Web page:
After months of being closed due to the Covid-19 pandemic, Nevada is hoping to get gambling operations running again on June 4. That plan, which was approved on May 27, may now be in some doubt due to the ongoing unrest in America caused by the death of George Floyd, but looks like it’s still likely to push through in one form or another. Our Becky Liggero Fontana caught up with Nevada Gaming Control Board (NGCB) Chairwoman Sandra Douglass Morgan to understand the plan, and how it’s expected to go down.
“We’re in such unprecedented times, but with those unprecedented times definitely require unprecedented measures,” Douglass Morgan said. “And so the Gaming Control Board issued an industry notice setting forth two policies, one for our larger properties that we call non-restrictive licensees, and one for the smaller ones, bars and taverns with 15 machines or less, telling them that they would have to affirm that they would comply with those guidelines, and for the larger properties they would need to submit a plan. And so our goal was to create universal standards through these policies that could cover the largest integrated resort and the smallest one, but putting an employee training and safety, and patron safety, first and foremost that’s the most important thing for our policies and our plan.”
The first priority is to ensure the risk of Covid-19 spreading is as low as possible. “And so obviously all properties would have to be deep, deep cleaned and disinfected prior to reopening, but I just had to reiterate time and time again employee training and safety, you know we are the capital for hospitality and we know that when people come to Las Vegas and even Nevada as a hole that they know they’re going to receive that high level customer service, and customer service includes also feeling safe and being safe,” she said. “And we’ve seen some of our operators already published some of their plans that show that they’re really going to give the white glove treatment to people who come to their properties, and so we know that we’re going to do this right we’re going to make sure that people are safe and prepared and hopefully it’ll be, it will be a little different than I think what people are used to, but Nevada is known for recreating and doing new and innovative things, I’m sure people will still have a good time.”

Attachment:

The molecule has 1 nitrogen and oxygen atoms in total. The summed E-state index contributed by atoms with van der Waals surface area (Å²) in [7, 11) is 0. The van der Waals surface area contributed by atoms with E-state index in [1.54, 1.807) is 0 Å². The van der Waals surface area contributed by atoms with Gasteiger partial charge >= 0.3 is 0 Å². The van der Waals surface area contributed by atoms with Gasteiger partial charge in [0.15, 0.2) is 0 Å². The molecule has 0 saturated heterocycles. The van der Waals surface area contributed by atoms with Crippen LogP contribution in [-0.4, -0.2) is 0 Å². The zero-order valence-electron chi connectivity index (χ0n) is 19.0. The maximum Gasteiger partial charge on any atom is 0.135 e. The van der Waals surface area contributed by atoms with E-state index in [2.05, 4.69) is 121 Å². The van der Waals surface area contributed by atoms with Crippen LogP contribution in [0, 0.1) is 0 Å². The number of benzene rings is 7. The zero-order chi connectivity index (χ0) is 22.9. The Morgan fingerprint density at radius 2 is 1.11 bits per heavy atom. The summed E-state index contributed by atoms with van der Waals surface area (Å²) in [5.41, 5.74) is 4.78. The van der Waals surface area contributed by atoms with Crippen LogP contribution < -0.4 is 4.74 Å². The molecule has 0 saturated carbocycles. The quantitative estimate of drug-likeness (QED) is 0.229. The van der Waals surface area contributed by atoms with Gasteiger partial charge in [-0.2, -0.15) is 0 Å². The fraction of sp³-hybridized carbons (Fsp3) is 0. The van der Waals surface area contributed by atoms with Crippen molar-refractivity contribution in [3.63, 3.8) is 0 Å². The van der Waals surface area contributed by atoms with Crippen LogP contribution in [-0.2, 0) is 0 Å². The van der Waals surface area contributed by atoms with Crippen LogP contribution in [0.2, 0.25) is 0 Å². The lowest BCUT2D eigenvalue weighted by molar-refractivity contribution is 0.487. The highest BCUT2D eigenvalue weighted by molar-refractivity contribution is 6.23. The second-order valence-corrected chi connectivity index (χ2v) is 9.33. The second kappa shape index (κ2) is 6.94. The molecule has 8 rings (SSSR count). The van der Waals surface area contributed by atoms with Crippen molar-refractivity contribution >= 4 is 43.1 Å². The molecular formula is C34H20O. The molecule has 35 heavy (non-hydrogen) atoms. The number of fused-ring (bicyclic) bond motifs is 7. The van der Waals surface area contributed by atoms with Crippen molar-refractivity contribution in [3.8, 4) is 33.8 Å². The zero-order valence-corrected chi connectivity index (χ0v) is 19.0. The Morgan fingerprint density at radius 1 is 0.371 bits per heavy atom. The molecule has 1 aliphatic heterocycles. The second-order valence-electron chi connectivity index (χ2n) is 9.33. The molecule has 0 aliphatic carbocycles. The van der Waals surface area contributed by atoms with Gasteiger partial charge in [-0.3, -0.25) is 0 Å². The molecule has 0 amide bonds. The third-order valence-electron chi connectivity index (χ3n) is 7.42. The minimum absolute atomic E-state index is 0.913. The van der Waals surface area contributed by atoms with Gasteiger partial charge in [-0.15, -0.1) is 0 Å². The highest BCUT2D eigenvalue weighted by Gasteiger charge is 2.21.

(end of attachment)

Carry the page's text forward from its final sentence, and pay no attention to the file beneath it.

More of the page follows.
In a large way though, the damage has already been done, as gambling operations have lost millions during this shutdown. Liggero Fontana asked what will be done by the state to help the casinos recoup their losses. “The actual tax structure would be determined by the Nevada Legislature, but there are certain things within our regulations that we could do. For example when we have to shut down, taxes are actually going to be due on the 15th, you know unfortunately for this week that will be zero because everything’s been closed, but for March, what we said is, even though that taxes should have been paid for half of that month, they only had a pay for one slot machine at the time of closure, or one table game that was open at the time of closure.”
Douglass Morgan expects that’s not the only efforts that will be made, but the legislature will need to step in to do anything more. “We’ll definitely, I’m sure, be working and the industry, we’re working with a legislature as soon as a special session is called,” she said. “We only meet every other year in Nevada and so our regular session would at the time in February in 2021, but I think most people anticipate that we will have a special session now later on this year.”
One of the ways the NGCB has cooperated with the sportsbooks to keep their numbers up was been to approve new esports action. “The ability to actually wager on esports was actually approved from a regulatory perspective back in late 2016,” Douglass Morgan noted. “And it’s interesting, when I became chair I think in January of 2019, a lot of questions about esports, a lot of questions about skill based gaming, which is great, you want to find new ways to attract different people to the gaming sphere, but we only had about five request from sportsbooks to wager on esports at that time.”
But as we’ve seen from many industry insiders, esports can only do so much. Liggero Fontana asked if there’s been a broader push for online gambling, either by the casinos themselves or the population. “From the board’s perspective, there’s really, we haven’t really discussed expanding to online casino gaming,” she admitted. “I know that’s definitely been a topic, I probably asked, been asked more than by the media than actual operators that have been seeking to do that, because Nevada is obviously very, very different. I mean anywhere in the state you can easily drive somewhere to play today, whereas that’s different in other states. There’s kind of like a sort of obviously Las Vegas, a big pocket of a large gaming operation, that anywhere and actually even in rural areas you can actually drive somewhere to get books or to get to a gambling machine or a table.”
It’s still a matter of time before we see if any casinos actually reopen on June 4, as the presence of protestors and now the National Guard could derail things, but Douglass Morgan is ready to resume same gambling if it does.
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